THE CONVENTION Against Torture and Other Cruel, Inhuman, or Degrading Treatment or Punishment, which the United States ratified in 1994, prohibits the torture of any person for any reason by any government at any time. It states explicitly that torture is never justified -- ''no exceptional circumstances whatsoever . . . may be invoked as a justification for torture.' Unlike the Geneva Convention, which protects legitimate prisoners of war, the Convention Against Torture applies to everyone -- even terrorists and enemy combatants. And it cannot be evaded by ''outsourcing' a prisoner to a country where he is apt to be tortured during interrogation.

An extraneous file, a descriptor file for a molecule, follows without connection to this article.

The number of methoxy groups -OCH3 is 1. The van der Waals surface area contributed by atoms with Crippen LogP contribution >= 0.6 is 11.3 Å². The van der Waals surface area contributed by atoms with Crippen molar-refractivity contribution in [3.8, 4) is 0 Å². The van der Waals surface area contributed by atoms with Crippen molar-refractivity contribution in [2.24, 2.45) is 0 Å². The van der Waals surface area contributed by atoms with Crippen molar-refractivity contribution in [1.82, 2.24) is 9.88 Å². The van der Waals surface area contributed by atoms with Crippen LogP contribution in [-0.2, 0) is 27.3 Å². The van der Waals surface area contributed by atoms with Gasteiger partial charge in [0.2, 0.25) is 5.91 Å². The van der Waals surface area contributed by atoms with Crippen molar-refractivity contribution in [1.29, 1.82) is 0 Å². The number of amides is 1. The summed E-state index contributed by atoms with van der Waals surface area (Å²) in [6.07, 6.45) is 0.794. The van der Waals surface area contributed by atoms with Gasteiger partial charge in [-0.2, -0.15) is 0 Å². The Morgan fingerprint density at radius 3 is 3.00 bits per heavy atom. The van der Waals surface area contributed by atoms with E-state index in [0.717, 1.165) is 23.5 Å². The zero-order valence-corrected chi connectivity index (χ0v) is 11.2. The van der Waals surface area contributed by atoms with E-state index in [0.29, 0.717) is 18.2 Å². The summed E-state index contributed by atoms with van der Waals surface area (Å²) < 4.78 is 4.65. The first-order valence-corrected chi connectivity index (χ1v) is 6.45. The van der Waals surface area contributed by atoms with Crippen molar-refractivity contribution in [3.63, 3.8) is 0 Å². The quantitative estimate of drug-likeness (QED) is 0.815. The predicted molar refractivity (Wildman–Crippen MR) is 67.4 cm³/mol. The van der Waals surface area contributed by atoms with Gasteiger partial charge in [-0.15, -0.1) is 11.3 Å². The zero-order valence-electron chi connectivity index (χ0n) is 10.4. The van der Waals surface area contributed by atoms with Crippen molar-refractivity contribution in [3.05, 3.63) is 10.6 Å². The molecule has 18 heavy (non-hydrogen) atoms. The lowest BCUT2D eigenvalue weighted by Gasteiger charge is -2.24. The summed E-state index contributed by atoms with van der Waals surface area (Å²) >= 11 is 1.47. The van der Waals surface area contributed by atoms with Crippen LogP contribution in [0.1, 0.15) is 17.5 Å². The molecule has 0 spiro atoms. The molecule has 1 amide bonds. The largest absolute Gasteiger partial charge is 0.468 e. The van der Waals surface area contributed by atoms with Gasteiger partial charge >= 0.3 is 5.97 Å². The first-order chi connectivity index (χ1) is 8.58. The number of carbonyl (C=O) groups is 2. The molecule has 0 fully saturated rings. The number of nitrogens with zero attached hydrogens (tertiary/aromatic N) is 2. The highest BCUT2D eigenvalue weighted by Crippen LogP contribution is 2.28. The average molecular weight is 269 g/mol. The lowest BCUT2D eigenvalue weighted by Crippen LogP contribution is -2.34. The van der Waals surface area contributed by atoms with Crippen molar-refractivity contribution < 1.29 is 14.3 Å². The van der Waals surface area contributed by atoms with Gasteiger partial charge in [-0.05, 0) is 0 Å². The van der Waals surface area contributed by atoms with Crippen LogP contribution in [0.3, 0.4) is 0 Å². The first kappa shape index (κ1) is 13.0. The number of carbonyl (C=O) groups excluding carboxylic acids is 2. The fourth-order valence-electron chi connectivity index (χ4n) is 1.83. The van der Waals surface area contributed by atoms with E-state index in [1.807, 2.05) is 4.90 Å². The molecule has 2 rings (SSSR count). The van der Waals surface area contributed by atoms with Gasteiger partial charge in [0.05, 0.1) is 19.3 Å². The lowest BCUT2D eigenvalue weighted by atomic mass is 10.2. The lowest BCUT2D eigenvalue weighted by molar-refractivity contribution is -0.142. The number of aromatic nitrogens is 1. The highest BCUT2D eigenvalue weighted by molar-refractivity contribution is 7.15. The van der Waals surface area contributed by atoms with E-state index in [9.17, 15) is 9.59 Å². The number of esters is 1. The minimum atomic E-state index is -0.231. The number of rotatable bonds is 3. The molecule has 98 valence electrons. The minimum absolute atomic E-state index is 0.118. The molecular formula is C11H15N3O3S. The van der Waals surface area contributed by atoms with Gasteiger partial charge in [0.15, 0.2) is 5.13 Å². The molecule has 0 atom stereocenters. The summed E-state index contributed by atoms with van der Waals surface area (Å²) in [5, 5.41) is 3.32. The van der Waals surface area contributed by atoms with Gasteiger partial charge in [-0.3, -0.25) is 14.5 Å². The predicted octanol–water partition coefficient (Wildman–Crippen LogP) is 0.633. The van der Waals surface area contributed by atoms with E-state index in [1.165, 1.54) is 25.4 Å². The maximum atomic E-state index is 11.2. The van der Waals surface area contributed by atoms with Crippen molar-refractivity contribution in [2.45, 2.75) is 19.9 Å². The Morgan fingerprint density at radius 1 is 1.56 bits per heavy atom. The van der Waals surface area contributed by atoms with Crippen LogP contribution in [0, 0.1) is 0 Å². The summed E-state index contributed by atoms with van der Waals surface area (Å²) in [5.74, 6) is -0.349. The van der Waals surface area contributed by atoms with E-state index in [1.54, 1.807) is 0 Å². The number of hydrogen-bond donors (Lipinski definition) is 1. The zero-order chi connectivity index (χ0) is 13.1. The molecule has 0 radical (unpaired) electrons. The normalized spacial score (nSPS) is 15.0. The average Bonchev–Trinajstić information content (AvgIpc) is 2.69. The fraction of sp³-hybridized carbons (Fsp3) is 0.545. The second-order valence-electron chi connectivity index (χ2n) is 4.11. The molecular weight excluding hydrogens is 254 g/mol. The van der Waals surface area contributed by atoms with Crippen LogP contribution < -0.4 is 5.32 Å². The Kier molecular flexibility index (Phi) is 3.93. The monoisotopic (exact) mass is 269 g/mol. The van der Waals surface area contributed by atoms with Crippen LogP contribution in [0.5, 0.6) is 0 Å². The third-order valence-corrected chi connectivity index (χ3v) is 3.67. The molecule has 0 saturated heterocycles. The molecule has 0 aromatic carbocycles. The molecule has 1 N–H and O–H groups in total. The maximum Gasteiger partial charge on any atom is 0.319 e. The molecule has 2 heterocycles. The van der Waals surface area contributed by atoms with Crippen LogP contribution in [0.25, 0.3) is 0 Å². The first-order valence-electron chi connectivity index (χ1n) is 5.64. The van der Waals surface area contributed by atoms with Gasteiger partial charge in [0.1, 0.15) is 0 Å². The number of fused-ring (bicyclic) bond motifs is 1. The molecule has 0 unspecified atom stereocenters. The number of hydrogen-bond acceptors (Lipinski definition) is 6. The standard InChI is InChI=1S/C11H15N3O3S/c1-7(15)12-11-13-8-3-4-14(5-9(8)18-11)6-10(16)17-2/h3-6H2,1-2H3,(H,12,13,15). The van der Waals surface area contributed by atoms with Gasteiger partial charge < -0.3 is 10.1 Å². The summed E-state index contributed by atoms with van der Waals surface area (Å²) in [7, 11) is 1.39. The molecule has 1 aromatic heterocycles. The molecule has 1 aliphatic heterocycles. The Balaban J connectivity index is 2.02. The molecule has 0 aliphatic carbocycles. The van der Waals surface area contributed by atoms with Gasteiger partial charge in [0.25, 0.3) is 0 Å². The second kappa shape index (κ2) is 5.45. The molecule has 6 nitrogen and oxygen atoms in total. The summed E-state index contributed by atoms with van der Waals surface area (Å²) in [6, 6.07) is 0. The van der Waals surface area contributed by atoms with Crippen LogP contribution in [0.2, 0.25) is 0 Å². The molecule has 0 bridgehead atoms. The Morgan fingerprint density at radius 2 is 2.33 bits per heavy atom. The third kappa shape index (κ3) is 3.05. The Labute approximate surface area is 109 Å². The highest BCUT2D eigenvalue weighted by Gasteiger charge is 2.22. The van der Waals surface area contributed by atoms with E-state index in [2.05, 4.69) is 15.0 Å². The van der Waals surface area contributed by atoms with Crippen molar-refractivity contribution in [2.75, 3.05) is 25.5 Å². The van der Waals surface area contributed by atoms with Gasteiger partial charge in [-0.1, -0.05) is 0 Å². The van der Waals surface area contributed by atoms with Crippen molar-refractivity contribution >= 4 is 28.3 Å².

In short, the international ban on torture -- a ban incorporated into US law -- is absolute. And before Sept. 11, 2001, few Americans would have argued that it should be anything else.
Monday, March 21, 2005
From The Boston Globe: